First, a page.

Feb. 10 talk at UNL to take historical look at ordination of women

Released on 01/30/2012, at 2:00 AM
Office of University Communications
University of Nebraska–Lincoln

WHEN: Friday, Feb. 10, 2012

WHERE: Nebraska Union Auditorium, 14th and R Streets

Lincoln, Neb., January 30th, 2012 —
Gary Macy
Gary Macy

            An acclaimed scholar and author who has undertaken a groundbreaking exploration of women's role in the Christian church will deliver a free public lecture Feb. 10 at the University of Nebraska-Lincoln. Gary Macy, chair of the Religious Studies Department at Santa Clara University, will present "Ordained Women in the Middle Ages: When Women Were Clergy," beginning at 4 p.m. in the Nebraska Union auditorium.

            His lecture is sponsored by UNL's Medieval and Renaissance Studies Program, which consists of faculty from across the colleges of Arts and Sciences, and Fine and Performing Arts.

            Macy is an internationally known authority on the development of Christian theology in the pre-Modern tradition. He is best known for his work on the Christian ritual and theology associated with the Eucharist, which was understood in the medieval tradition to lie at the heart of the Christian life. His latest book,  "The Hidden History of the Ordination of Women: Female Clergy in the Medieval West," focuses on the role of women in the medieval church.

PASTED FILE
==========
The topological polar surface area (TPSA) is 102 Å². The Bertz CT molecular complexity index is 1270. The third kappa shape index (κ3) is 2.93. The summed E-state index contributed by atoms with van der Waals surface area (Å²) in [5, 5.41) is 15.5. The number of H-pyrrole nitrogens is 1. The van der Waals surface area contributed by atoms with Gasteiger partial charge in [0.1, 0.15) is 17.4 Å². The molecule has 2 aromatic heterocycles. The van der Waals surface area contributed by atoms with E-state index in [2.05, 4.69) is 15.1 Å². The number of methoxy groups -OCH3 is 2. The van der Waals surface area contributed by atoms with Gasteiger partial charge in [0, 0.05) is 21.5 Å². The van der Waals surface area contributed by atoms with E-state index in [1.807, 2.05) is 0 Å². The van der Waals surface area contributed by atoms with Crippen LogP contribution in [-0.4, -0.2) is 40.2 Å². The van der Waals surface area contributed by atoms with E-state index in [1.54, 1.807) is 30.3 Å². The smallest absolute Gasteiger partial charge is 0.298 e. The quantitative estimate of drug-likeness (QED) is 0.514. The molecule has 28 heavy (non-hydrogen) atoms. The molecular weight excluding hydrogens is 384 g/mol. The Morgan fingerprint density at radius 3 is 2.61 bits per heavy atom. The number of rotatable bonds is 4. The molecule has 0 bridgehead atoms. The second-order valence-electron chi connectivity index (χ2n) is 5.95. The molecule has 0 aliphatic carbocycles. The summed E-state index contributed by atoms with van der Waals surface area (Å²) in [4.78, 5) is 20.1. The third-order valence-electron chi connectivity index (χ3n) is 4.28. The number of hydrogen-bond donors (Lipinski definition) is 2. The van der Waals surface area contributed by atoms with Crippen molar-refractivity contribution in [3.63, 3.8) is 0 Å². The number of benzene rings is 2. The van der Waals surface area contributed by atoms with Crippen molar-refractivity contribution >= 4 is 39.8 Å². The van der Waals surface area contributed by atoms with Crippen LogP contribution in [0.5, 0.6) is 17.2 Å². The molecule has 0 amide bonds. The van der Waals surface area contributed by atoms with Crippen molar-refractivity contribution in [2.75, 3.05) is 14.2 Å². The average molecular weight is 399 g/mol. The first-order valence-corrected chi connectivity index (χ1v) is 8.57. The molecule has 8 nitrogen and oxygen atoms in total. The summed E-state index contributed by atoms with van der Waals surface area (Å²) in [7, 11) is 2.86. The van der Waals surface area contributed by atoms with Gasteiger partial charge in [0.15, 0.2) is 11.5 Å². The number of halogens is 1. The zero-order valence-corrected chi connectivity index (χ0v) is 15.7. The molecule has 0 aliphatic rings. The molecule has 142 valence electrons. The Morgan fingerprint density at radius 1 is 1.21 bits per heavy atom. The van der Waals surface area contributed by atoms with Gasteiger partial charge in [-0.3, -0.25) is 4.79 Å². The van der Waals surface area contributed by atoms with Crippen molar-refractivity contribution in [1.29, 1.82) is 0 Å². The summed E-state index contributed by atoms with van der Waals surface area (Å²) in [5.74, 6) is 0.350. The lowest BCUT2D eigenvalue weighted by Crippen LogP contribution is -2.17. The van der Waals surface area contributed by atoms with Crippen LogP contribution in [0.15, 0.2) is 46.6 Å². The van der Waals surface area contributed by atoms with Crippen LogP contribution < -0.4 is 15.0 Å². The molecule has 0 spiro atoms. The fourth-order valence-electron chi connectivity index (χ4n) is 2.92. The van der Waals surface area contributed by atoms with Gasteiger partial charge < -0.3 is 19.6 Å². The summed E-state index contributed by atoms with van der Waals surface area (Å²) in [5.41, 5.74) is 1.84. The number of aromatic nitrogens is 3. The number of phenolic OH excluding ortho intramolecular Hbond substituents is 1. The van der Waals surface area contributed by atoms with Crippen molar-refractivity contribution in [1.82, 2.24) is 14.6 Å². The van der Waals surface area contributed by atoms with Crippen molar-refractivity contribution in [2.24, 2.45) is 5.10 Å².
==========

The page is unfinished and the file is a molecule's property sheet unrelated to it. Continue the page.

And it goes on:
In his talk, Macy will explore how understanding the place of women in society has often been complicated by the assumption that recent and contemporary historical descriptions accurately depict how "things have always been."

            Macy's talk will interest not only those who study the nature of the Christian religion and its relation to society, but also to students of the place of women in society, and those interested in the history of the social construction of gender and power.

            The lecture is co-sponsored by UNL's Women's and Gender Studies Program, the departments of Classics and Religious Studies, and History, and is supported by a grant from the UNL Research Council.

Writer: Julia Schleck

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